Developing vaccines is a difficult and time-consuming endeavor, but a new technique developed by researchers at the University of Copenhagen could revolutionize the practice. The simple method could have a big impact, with the potential to create vaccines for everything from asthma to cancer.

Whereas a traditional vaccine will contain a weakened version of the virus that's being combatted, the new method takes a different approach, mimicking the structure of virus. That structure serves as a scaffold onto which select parts of the disease – those known to be harmless on their own – are glued, creating virus-like particles that act as vaccines.

The idea is to create a virus-like structure that's similar enough to the real thing to prompt the body to develop an immune response to the disease being vaccinated against. Sending that danger signal to body, and getting it to produce antibodies in response, is something that's proved difficult to achieve with traditional vaccines.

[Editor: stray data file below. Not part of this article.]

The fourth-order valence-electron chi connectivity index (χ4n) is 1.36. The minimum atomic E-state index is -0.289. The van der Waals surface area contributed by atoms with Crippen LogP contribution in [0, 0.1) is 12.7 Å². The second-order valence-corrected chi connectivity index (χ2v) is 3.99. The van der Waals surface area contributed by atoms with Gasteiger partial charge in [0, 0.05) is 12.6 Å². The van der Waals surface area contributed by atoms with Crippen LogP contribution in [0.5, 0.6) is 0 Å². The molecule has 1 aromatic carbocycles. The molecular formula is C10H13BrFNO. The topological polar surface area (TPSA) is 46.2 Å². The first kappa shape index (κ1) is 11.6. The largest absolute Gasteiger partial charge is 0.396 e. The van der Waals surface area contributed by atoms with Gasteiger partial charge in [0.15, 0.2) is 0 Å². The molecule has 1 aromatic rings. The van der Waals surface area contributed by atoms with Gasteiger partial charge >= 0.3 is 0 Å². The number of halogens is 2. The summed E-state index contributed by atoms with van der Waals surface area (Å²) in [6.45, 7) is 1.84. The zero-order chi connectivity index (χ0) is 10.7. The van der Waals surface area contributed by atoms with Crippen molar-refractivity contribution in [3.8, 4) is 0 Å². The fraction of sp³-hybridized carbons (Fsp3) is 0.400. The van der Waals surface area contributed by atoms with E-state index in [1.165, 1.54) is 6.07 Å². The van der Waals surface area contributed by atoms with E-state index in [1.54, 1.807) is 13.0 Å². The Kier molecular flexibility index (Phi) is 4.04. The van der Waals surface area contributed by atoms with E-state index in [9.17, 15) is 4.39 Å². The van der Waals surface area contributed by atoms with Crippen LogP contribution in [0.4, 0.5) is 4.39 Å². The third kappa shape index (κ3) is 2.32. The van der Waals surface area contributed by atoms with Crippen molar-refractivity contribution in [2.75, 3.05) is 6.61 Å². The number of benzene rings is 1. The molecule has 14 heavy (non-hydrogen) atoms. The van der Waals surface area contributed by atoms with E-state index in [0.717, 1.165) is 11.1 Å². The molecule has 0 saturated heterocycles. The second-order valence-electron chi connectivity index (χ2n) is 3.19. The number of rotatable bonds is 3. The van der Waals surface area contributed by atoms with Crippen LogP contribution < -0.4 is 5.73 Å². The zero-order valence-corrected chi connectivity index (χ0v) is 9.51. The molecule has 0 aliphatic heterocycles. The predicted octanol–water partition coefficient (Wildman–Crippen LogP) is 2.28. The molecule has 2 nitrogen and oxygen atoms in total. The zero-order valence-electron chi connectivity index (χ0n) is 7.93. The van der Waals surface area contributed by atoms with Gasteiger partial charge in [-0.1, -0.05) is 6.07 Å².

By contrast, the new technique is so effective that it can actually trick the immune system into attacking the body's own cells, meaning that it could, in theory at least, be used to combat conditions not caused by foreign organisms, such as cancer.

The implications of the new technique could be huge, allowing for much faster development of vaccines, and providing the opportunity to tackle more diseases. Furthermore, its simplicity means that it can be used to produce and test vaccines without the same level of specialization traditionally required.

"It will be a game changer for low-income countries, which can now make vaccines targeted at widespread diseases such as tuberculosis and malaria," said researcher Professor Ali Salanti. "There is no doubt that the new results will have a significant impact on tomorrow's vaccines and public health."

Full details of the work are published online in the Journal of Nanobiotechnology.